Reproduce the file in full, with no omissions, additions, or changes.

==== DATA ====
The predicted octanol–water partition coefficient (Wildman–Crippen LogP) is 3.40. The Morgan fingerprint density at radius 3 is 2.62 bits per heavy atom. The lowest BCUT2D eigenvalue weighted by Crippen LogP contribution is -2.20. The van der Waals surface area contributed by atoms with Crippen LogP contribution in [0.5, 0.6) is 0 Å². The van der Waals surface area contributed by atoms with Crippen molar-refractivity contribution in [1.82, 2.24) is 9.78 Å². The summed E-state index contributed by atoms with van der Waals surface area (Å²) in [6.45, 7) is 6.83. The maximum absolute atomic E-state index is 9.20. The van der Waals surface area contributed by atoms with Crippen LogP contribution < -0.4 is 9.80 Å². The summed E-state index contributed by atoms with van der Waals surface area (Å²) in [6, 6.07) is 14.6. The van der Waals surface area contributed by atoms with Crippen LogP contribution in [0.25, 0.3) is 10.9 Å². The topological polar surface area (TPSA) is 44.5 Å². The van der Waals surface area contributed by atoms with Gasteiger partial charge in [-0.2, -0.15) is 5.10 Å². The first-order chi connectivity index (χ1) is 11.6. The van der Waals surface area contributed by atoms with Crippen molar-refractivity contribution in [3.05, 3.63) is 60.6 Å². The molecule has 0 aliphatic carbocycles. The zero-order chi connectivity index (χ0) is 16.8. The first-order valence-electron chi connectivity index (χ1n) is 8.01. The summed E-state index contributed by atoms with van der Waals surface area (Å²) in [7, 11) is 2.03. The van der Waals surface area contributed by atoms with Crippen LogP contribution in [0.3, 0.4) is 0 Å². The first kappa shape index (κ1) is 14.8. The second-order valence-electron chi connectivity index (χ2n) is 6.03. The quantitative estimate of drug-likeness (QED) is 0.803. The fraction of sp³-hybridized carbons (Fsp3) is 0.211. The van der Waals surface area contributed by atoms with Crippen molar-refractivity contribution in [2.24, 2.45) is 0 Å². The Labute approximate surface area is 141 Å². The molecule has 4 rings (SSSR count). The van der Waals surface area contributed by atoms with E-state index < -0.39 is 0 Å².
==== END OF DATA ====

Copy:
The predicted octanol–water partition coefficient (Wildman–Crippen LogP) is 3.40. The Morgan fingerprint density at radius 3 is 2.62 bits per heavy atom. The lowest BCUT2D eigenvalue weighted by Crippen LogP contribution is -2.20. The van der Waals surface area contributed by atoms with Crippen LogP contribution in [0.5, 0.6) is 0 Å². The van der Waals surface area contributed by atoms with Crippen molar-refractivity contribution in [1.82, 2.24) is 9.78 Å². The summed E-state index contributed by atoms with van der Waals surface area (Å²) in [6.45, 7) is 6.83. The maximum absolute atomic E-state index is 9.20. The van der Waals surface area contributed by atoms with Crippen LogP contribution < -0.4 is 9.80 Å². The summed E-state index contributed by atoms with van der Waals surface area (Å²) in [6, 6.07) is 14.6. The van der Waals surface area contributed by atoms with Crippen LogP contribution in [0.25, 0.3) is 10.9 Å². The topological polar surface area (TPSA) is 44.5 Å². The van der Waals surface area contributed by atoms with Gasteiger partial charge in [-0.2, -0.15) is 5.10 Å². The first-order chi connectivity index (χ1) is 11.6. The van der Waals surface area contributed by atoms with Crippen molar-refractivity contribution in [3.05, 3.63) is 60.6 Å². The molecule has 0 aliphatic carbocycles. The zero-order chi connectivity index (χ0) is 16.8. The first-order valence-electron chi connectivity index (χ1n) is 8.01. The summed E-state index contributed by atoms with van der Waals surface area (Å²) in [7, 11) is 2.03. The van der Waals surface area contributed by atoms with Crippen LogP contribution in [0.3, 0.4) is 0 Å². The first kappa shape index (κ1) is 14.8. The second-order valence-electron chi connectivity index (χ2n) is 6.03. The quantitative estimate of drug-likeness (QED) is 0.803. The fraction of sp³-hybridized carbons (Fsp3) is 0.211. The van der Waals surface area contributed by atoms with Crippen molar-refractivity contribution in [2.24, 2.45) is 0 Å². The Labute approximate surface area is 141 Å². The molecule has 4 rings (SSSR count). The van der Waals surface area contributed by atoms with E-state index < -0.39 is 0 Å².